WASHINGTON -- The kids are all right. If the Toronto Maple Leafs take anything from Game 1 of the Eastern Conference First Round, that is it.
The Maple Leafs lost to the Washington Capitals 3-2 in overtime at Verizon Center on Thursday, and they had a 2-0 lead in the first period. That means they missed an opportunity.
But this was Toronto's first appearance in the Stanley Cup Playoffs since 2013, second since 2004. Nine players made their NHL playoff debut. Five others had played seven NHL postseason games or fewer.
And they came into one of the loudest rinks in the League, one where they had lost seven straight. They took it to the best team in the League in the regular season and a popular Cup pick. They put a scare into the crowd. They were one shot from winning.
"Confidence-builder, for sure," Maple Leafs coach Mike Babcock said.
Game 2 is here on Saturday (7 p.m. ET; NBCSN, CBC, TVA Sports, CSN-DC).
"I think it erases any doubts if the kids had it," Maple Leafs defenseman Matt Hunwick said. "For the most part, we know we're a good team. Now I think they know it."
Babcock told the Maple Leafs they are good players and could play at a high level. They didn't need to stand around and watch Alex Ovechkin, Nicklas Backstrom and company. They could play. They could win.
They listened. They took a 1-0 lead 1:35 into the first, when forward James van Riemsdyk was stopped on a 2-on-1, collected the rebound, and threw the puck off the side of the net. It bounced out front, and 19-year-old rookie Mitchell Marner slapped it in. They took a 2-0 lead at 9:44 when defenseman Jake Gardiner wristed a shot that deflected off Capitals forward T.J. Oshie.
"I just think we didn't come with any nerves," Marner said. "That was important for us, to just come in here and act like it's another hockey game, and I think that's what we all did."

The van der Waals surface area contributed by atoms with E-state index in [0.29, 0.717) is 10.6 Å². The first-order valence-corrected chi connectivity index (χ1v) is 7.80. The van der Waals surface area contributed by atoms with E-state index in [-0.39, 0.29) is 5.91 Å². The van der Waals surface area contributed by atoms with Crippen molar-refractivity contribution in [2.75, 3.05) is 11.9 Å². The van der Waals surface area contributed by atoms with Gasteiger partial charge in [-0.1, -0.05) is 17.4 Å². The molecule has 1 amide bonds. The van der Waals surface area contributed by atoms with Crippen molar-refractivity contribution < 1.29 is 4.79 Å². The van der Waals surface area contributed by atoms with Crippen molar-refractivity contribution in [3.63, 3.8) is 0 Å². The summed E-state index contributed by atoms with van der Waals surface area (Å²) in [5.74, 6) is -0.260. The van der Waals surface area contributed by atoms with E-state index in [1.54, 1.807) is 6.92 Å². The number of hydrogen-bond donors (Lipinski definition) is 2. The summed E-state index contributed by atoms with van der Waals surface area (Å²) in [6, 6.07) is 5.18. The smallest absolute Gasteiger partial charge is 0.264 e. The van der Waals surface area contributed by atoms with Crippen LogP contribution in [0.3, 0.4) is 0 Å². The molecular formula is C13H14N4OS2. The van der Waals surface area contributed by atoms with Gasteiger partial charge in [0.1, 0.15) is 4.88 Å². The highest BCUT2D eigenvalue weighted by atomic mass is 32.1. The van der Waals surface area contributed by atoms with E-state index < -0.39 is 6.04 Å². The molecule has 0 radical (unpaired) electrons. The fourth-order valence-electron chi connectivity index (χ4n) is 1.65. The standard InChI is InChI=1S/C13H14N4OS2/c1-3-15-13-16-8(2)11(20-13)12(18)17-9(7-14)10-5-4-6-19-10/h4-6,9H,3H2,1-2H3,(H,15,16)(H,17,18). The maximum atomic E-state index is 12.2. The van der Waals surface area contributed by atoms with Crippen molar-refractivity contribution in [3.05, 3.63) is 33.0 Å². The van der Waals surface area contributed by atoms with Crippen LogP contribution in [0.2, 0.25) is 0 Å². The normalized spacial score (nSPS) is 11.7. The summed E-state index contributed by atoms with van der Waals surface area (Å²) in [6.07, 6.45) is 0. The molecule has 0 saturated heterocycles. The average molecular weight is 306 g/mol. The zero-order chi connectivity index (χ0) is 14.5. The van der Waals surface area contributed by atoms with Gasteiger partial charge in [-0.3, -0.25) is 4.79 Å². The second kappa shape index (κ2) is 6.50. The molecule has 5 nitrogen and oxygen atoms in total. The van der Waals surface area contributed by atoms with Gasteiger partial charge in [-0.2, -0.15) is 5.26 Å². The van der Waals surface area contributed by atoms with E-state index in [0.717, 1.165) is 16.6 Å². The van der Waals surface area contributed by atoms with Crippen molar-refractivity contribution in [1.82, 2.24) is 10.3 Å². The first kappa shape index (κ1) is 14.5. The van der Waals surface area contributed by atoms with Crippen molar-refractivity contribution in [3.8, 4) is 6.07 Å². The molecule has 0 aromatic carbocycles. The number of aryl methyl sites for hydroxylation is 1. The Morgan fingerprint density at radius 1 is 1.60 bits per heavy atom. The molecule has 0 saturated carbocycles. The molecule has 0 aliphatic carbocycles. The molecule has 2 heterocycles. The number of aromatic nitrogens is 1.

If anyone felt nervous, it was the Capitals and their fans.
"Wake up!" someone screamed from the stands.
The Maple Leafs lost eight games in the regular season when they led by two goals or more, most in the NHL. They lost this one after Capitals forward Justin Williams scored at 12:24 of the first and 16:00 of the second, and Washington forward Tom Wilson scored 5:15 into OT.
But it's not like they sat back on the lead and blew it.
Williams' first goal came on a fluky play essentially in a 5-on-3 situation. Capitals defenseman Kevin Shattenkirk's stick broke on a shot attempt, the puck slid to Oshie, and Oshie passed to Williams for a tap-in two seconds after the first of overlapping penalties expired.
His second goal came when goaltender Frederik Andersen stopped a shot by Capitals defenseman Matt Niskanen but didn't realize the puck was sitting underneath him. Williams poked it in for the 35th NHL playoff goal of his career. The entire Toronto lineup had 33.
The Maple Leafs outshot the Capitals through two periods 28-25.
Now, the Capitals outshot the Maple Leafs in the third 13-7, and Andersen had to be excellent. But Marner had a chance with a toe drag into the slot and a shot, and Capitals goaltender Braden Holtby had to stay square to make a big save himself.
And the winner? Well, defenseman Martin Marincin tried to clear the puck off the glass, and Wilson knocked it down with his glove and shot it from the far side of the right circle. He had not scored in 28 previous NHL playoff games, but this shot whizzed past Andersen's glove, the same glove that had been so good all night.
"That's playoff hockey," Babcock said.
Babcock would like the Maple Leafs to do more of what Wilson did, putting the puck on net instead of overpassing, because you never know what might happen. He would like them to avoid penalties, especially to go down two men. He'd sure like them to win Game 2, not just to steal home-ice advantage, but to keep a psychological edge.
"We've got to keep it tight so they stay tight," Babcock said. "They get too loose, it'll make it too easy for them."
But this was a valuable lesson for the Maple Leafs.
"What they found out tonight is, you can skate with them," Babcock said. "You can be physical. Their [defensemen] give the puck back to you when you're physical just like if they're physical with us. I just think it's important to get a taste and understand what the game's like and what it feels like."
The vibe in the Toronto locker room was not frustration. It was more like, "Man, that was fun. Let's do it again."
"They're a heck of a team, but I also think we're no slouch either," Gardiner said. "So we're not going away."
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